A new Gallup poll shows nearly 50% of Americans — and probably more — are "quiet quitting" while on the job.
Quiet quitting is continuing to work but doing the bare minimum in order avoid burnout and keep collecting a paycheck.
In addition, Gallup said in the second quarter of 2022, the number of engaged workers remained at 32% but the number of disengaged workers increased to 18%, making the ratio of engaged to actively disengaged employees at 1.8 to 1, the lowest in almost a decade.
Researchers added the drop in engagement began in the second half of 2021 citing "clarity of expectations, opportunities to learn and grow, feeling cared about, and a connection to the organization's mission or purpose" as contributing factors to the friction between employees and their bosses.
RELATED: 'Quiet quitting' is nothing new
Notably, Gallup found that the drop in engagement and employer satisfaction was among the remote Gen Z population and younger millennials who are 35 years old and younger. The number has gotten worse during the COVID-19 pandemic.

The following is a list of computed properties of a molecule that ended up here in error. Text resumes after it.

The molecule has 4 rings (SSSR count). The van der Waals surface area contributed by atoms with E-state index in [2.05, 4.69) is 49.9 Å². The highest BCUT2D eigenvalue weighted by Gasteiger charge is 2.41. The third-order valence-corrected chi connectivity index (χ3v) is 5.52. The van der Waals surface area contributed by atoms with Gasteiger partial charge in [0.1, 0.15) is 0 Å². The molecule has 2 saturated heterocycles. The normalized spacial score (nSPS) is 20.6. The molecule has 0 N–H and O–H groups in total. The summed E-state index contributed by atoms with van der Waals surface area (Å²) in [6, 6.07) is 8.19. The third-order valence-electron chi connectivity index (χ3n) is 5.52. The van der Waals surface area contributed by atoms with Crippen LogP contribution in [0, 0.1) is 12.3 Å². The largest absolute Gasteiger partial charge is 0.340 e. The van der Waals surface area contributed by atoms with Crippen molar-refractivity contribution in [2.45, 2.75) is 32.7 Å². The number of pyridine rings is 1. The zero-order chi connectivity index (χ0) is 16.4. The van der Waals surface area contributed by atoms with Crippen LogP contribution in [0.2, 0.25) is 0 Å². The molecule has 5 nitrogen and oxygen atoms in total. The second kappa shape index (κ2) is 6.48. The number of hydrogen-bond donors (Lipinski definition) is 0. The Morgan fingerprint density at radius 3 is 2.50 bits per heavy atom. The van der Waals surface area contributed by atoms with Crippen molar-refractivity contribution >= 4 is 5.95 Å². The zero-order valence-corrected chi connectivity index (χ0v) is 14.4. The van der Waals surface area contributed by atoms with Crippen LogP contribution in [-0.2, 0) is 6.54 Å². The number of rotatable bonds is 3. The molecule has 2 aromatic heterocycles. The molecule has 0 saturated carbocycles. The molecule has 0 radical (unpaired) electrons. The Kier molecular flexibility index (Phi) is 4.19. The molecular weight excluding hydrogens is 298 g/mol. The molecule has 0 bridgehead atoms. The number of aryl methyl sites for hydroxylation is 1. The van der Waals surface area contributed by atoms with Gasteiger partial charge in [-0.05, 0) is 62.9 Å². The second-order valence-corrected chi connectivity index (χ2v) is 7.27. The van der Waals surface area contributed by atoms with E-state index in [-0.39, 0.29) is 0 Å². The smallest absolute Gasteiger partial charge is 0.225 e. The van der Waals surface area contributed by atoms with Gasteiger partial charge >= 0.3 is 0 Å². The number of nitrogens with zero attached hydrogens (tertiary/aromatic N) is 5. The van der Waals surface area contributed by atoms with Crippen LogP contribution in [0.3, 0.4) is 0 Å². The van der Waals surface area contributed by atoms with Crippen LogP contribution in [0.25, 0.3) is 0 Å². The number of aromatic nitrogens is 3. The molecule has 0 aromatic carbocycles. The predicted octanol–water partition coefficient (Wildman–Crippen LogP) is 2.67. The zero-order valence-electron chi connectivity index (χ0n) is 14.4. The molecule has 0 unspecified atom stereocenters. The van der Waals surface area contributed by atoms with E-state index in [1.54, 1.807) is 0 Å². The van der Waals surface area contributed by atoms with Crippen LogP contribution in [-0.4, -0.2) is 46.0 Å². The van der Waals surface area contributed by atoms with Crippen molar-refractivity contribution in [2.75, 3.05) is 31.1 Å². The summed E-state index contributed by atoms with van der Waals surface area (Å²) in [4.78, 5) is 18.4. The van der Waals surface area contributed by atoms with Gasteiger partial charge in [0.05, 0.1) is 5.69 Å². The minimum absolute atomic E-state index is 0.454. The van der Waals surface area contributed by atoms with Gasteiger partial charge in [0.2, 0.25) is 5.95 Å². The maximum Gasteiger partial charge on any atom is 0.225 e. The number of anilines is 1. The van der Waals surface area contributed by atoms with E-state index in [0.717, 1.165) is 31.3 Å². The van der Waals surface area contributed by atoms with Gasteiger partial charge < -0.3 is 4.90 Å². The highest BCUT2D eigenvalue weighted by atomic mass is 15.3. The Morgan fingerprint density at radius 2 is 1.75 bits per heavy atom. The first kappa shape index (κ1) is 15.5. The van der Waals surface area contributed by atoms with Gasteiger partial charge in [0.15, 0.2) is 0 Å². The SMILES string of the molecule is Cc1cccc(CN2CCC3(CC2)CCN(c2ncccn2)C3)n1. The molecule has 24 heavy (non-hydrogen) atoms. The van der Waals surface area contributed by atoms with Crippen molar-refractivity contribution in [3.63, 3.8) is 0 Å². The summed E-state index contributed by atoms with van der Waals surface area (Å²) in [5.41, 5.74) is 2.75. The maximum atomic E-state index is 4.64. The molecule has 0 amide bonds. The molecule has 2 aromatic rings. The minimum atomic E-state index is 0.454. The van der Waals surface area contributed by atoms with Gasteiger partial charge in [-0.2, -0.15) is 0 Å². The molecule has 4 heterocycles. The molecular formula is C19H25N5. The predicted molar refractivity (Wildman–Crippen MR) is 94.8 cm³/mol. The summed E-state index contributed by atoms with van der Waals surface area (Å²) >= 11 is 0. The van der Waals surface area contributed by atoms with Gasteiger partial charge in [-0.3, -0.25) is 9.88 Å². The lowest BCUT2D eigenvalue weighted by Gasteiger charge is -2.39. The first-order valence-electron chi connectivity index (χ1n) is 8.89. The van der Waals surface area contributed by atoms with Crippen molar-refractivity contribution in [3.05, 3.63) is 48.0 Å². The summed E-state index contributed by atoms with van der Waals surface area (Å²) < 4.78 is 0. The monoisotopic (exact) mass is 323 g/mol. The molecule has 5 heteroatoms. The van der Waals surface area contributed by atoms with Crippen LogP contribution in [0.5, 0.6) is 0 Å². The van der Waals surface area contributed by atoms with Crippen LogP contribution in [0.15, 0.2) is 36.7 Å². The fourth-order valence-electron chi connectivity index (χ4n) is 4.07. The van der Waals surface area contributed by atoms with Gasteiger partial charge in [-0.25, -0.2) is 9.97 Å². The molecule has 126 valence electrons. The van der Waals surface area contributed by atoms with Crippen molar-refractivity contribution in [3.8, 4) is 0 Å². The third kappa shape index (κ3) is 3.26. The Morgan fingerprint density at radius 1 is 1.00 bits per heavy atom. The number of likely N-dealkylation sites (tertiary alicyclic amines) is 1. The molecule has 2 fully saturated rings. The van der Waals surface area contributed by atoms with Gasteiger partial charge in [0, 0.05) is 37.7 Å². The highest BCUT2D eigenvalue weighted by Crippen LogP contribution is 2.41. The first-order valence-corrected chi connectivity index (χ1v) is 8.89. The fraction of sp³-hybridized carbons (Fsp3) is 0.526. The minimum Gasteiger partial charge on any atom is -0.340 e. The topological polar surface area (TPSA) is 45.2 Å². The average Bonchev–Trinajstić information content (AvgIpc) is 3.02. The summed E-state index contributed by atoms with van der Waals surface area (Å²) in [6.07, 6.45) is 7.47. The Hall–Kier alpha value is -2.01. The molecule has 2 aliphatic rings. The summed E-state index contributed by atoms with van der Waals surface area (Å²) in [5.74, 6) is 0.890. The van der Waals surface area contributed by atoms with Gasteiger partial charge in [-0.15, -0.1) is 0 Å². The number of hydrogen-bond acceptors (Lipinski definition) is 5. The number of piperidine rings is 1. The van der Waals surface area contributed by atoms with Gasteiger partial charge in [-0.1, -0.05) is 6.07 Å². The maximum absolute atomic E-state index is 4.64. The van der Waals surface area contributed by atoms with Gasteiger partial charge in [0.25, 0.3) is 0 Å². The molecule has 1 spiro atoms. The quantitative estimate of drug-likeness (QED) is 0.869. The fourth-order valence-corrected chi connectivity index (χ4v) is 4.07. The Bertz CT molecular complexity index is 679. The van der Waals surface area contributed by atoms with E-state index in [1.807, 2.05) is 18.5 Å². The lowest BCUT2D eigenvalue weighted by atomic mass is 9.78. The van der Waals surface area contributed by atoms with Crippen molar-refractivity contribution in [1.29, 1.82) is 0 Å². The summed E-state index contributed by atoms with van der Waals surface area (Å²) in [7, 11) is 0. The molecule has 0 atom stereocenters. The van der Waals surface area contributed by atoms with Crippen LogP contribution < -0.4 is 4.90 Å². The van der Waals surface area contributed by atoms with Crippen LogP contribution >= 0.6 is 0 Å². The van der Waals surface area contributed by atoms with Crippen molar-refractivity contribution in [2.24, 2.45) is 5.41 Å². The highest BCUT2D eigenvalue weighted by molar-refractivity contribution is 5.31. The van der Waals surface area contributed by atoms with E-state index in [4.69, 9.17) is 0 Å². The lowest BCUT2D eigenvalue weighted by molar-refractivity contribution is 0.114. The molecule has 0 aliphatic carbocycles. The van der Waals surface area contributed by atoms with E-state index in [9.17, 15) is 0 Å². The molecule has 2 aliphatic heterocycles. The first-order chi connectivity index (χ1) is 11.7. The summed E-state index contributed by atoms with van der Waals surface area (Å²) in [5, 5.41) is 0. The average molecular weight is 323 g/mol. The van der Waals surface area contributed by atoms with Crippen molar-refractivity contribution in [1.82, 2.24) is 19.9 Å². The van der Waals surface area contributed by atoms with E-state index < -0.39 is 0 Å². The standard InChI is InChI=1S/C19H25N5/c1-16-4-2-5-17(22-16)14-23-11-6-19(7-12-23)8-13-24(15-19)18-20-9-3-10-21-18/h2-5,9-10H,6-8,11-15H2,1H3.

Key takeaways from the poll found:
- The percentage of engaged employees under the age of 35 dropped by six percentage points from 2019 to 2022. And during the same time, the percentage of actively disengaged employees increased by six points.
- Younger workers have dropped 10 or more points in the percentage who strongly agree that someone cares about them, someone encourages their development, and they have opportunities to learn and grow.
- Fully remote and hybrid young workers dropped 12 points in strong agreement that someone encourages their development.
- Disturbingly, less than four in 10 young remote or hybrid employees clearly know what is expected of them at work.
Gallup does offer tips for companies to resolve the quiet quitting crisis. They include managers regularly communicating with their employees to see how they fit in with the company’s big picture.
FOX 5 New York contributed to this story. This story was reported from Los Angeles.